However, the errors continued.  To rule out any issues in network, I also restarted the network service on Linux:

service network restart

One thing which I noticed was the extra amount of time that the connect was taking 4 seconds:

21:17:38 SQL> conn apps/apps
21:17:42 SQL> 

Checked from remote app tier and it was same 4 seconds.

Stopped listener and checked on DB server that uses bequeath protocol:

21:18:47 SQL> conn / as sysdba
21:18:51 SQL> conn / as sysdba

Again it took 4 seconds.

A few days back, I had seen that connect time had increased after turning setting the DB initialization parameter pre_page_sga to true in a different instance.  On a hunch, I checked this and indeed pre_page_sga was set to true.  I set this back to false:

alter system set pre_page_sga=false scope=spfile;
shutdown immediate;
sqlplus /nolog
conn / as sysdba
SQL> set time on
22:09:46 SQL> conn / as sysdba
22:09:49 SQL>

The connections were happening instantly.  So I went ahead and resumed the patch after setting:

update fnd_install_processes 
set control_code='W', status='W';


I restarted the patch and all the workers completed successfully.  And the patch was running significantly faster.  So I did a search on support.oracle.com to substantiate my solution with official Oracle documentation.  I found the following articles:

Slow Connection or ORA-12170 During Connect when PRE_PAGE_SGA init.ora Parameter is Set (Doc ID 289585.1)
Health Check Alert: Consider setting PRE_PAGE_SGA to FALSE (Doc ID 957525.1)

The first article (289585.1) says:
PRE_PAGE_SGA can increase the process startup duration, because every process that starts must access every page in the SGA. This approach can be useful with some applications, but not with all applications. Overhead can be significant if your system frequently creates and destroys processes by, for example, continually logging on and logging off. The advantage that PRE_PAGE_SGA can afford depends on page size.

The second article (957525.1) says:
Having the PRE_PAGE_SGA initialization parameter set to TRUE can significantly increase the time required to establish database connections.

The golden words here are "Overhead can be significant if your system frequently creates and destroys processes by, for example, continually logging on and logging off.".  That is exactly what happens when you do adpatch or adop.

Keep this in mind, whenever you do adpatch or adop, make sure that pre_page_sga is set to false.  It is possible that you may get the error "java.sql.SQLRecoverableException: IO Error: Socket read timed out" if you don't.  Also the patch will run significantly slower if pre_page_sga is set to true.  So set it to false and avoid these issues.

Categories: APPS Blogs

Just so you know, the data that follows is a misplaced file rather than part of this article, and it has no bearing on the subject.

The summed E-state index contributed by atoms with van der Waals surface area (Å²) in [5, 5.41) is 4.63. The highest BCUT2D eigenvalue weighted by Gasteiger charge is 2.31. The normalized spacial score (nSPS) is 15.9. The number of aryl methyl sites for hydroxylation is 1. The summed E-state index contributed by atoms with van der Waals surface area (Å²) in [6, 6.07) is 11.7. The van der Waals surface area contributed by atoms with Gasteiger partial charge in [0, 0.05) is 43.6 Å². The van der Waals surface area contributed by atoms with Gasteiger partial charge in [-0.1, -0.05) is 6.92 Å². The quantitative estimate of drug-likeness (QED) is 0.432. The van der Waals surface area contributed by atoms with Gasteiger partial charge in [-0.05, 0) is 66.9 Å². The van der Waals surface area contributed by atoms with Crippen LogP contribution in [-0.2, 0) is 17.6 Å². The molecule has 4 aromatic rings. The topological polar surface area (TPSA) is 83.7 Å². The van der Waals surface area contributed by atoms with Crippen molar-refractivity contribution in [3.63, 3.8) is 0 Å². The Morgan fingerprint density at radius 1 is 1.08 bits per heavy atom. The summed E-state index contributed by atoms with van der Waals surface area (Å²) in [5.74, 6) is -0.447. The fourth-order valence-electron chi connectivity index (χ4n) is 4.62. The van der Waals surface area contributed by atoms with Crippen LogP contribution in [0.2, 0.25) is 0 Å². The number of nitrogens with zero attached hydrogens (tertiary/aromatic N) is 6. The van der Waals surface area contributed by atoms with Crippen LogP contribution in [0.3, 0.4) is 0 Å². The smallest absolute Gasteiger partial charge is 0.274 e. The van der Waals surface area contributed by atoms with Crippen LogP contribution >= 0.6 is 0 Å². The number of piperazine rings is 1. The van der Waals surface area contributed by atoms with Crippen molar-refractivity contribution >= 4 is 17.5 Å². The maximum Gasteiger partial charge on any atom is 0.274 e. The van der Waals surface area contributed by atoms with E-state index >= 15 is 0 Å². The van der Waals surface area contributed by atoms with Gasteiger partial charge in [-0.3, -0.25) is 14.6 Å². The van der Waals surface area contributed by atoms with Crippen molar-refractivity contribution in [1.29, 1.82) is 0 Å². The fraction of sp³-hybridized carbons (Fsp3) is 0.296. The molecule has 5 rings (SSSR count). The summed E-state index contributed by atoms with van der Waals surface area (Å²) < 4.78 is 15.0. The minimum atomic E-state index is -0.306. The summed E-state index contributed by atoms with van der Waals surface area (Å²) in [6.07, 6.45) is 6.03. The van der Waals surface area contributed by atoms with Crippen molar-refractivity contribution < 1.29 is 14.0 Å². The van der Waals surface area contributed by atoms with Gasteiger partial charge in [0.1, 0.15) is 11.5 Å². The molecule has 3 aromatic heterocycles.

GoldenGate Not Keeping Up? Split the Process Using GoldenGate Range Function

VitalSoftTech - Tue, 2014-11-11 10:35
In most environments one set of GoldenGate process (1 Extract & 1 Replicat process) is sufficient for change data synchronization. But if your source database generates a huge volume of data then a single process may not be sufficient to handle the data volume. In such a scenario there may be need to split the […]
Categories: DBA Blogs

Is Oracle Database 12c ( Faster Than Previous Releases?

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Thanks, Craig.Is Oracle Database 12c ( Faster Than Previous Releases?
I was wondering if the new Oracle Database 12c version in-memory column store feature will SLOW performance when it is NOT being used. I think this is a fair question because most Oracle Database systems will NOT be using this feature.

While the new in-memory column store feature is awesome and significant, with each new Oracle feature there is additional kernel code. And if Oracle is not extremely careful, these new lines of Oracle kernel code can slow down the core of Oracle processing, that is, buffer processing in Oracle's buffer cache.

Look at it this way, if a new Oracle release requires 100 more lines of kernel code to be executed to process a single buffer, that will be reflected in how many buffers Oracle can process per second.

To put bluntly, this article is the result of my research comparing core buffer processing rates between Oracle Database versions, and

With postings like this, it is very important for everyone to understand the results I publish are based on a very specific and targeted test and not on a real production load. Do not use my results in making a "should I upgrade decision." That would be stupid and an inappropriate use of the my experimental results. But because I publish every aspect of my experiment and it is easily reproducable it is valid data point with which to have a discussion and also highlight various situations that DBAs need to know about.

There are two interesting results from this research project. This article is about the first discovery and my next article will focus on the second. The second is by far the most interesting!

FYI. Back in August of 2013 performed a similar experiment where I compared Oracle database versions with I posted the article HERE.

Why "Faster" Means More Buffer Gets Processed Per Second
For this experiment when I say "faster" I am referring to raw buffered block processing. When a buffer is touched in the buffer cache it is sometimes called a buffer get or a logical IO. But regardless of the name, every buffer get increases the instance statistic, session logical reads.